GREENSBORO, N.C. — I caught up Sunday with Johnny Weir, the three-time U.S. figure skating champion who took some time off after the Olympics. He was in town to pick up the SKATING Magazine Readers Choice Award. The fact that he didn’t win an Olympic medal and is the most popular skater in the U.S. tells you something about how flamboyance sells in skating.
He has out a book, “Welcome to My World,” a TV series and a clothes line. He’s also a little bored watching skating on TV. That’s why he’s considering a comeback next season.
“This summer I’m going to get myself physically ready, mentally ready, and if I’m able to do it I’ll do it,” said Weir, wearing a black bolero jacket. “I won’t come back if I can’t be better than I was. I understand what my life is and what it means and everything what I’ve done so far. I’m not afraid of this. I’m not afraid of skating.”
He doesn’t think he’s too old.
“If you think about it, I didn’t start skating until I was 12,” he said. “Ryan Bradley started when he was 2 and he’s a year older than me. He’s been skating for about as long as I’ve been old. My body in that sense has more time left in it than most skaters.”
He said 2014 Sochi is there for the taking.
“I think a lot of the Grand Prix was pretty ridiculous with Patrick Chan winning so much and falling all over the place,” he said. “Last time I checked falling was a bad thing. I was really upset that watching some of the events.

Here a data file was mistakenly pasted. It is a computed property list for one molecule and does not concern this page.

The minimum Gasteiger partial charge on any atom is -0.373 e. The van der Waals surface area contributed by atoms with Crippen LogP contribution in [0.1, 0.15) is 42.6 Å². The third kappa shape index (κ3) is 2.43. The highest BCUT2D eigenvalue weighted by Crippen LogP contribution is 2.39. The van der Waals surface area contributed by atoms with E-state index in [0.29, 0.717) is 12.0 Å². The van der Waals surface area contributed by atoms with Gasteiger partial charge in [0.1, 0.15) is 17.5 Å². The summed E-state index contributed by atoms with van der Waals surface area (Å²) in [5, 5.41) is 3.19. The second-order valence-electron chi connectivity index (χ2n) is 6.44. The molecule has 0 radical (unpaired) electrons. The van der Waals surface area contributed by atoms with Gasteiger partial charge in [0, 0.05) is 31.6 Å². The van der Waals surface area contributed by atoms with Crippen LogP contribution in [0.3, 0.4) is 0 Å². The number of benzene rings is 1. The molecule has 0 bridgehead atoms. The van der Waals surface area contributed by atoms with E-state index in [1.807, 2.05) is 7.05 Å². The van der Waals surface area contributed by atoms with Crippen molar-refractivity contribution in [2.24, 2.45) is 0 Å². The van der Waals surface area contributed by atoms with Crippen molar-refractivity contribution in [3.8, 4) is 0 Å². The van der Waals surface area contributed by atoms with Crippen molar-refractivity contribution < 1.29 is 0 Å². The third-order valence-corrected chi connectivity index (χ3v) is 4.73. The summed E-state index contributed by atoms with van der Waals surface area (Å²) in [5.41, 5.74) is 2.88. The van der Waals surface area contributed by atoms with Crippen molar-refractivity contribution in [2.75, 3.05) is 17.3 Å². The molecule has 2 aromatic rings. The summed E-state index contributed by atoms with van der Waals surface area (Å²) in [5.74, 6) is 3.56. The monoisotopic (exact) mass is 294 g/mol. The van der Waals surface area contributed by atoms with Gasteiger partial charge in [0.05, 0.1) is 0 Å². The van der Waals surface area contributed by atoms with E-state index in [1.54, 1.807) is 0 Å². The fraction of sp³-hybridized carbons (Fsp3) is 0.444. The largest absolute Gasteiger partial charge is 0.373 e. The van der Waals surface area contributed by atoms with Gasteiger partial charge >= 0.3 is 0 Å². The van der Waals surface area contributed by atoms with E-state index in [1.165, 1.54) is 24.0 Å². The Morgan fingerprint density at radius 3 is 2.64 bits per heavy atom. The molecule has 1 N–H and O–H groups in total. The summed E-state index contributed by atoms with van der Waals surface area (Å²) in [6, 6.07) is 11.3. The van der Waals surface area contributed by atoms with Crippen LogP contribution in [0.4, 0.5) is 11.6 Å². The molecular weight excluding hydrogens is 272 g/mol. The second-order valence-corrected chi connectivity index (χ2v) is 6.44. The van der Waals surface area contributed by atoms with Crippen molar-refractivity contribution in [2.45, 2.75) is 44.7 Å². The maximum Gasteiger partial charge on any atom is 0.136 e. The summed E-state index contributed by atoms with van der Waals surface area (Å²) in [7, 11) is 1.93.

“I don’t think it’s wide open. Everyone is so gifted and so talented but there’s so many things people are trying to pack into these programs and os many things they’re trying to do it takes away from what we love about the sport.”
I asked him if he’s missing an Olympic medal after two Games. He finished sixth in Turin and fifth in Vancouver.
“It’s definitely something that’s left off my resume,” he said. “World champion is left off my resume. But those are things I can’t control. You have to learn as a young skater but I learned that very clearly in Vancouver. Third place fell. Other skaters who beat me fell and I barely beat Nobunari Oda and he stopped to retie his skate.
“It’s pretty clearly I’m not politically liked or supported. So I don’t think medaling, while it’s something that pushes me and something I want, to win a medal can’t be the most important thing because I’m putting all this work and all this life’s journey in other people’s hands. You can’t do that as a human. Besides, I know how they feel about me.”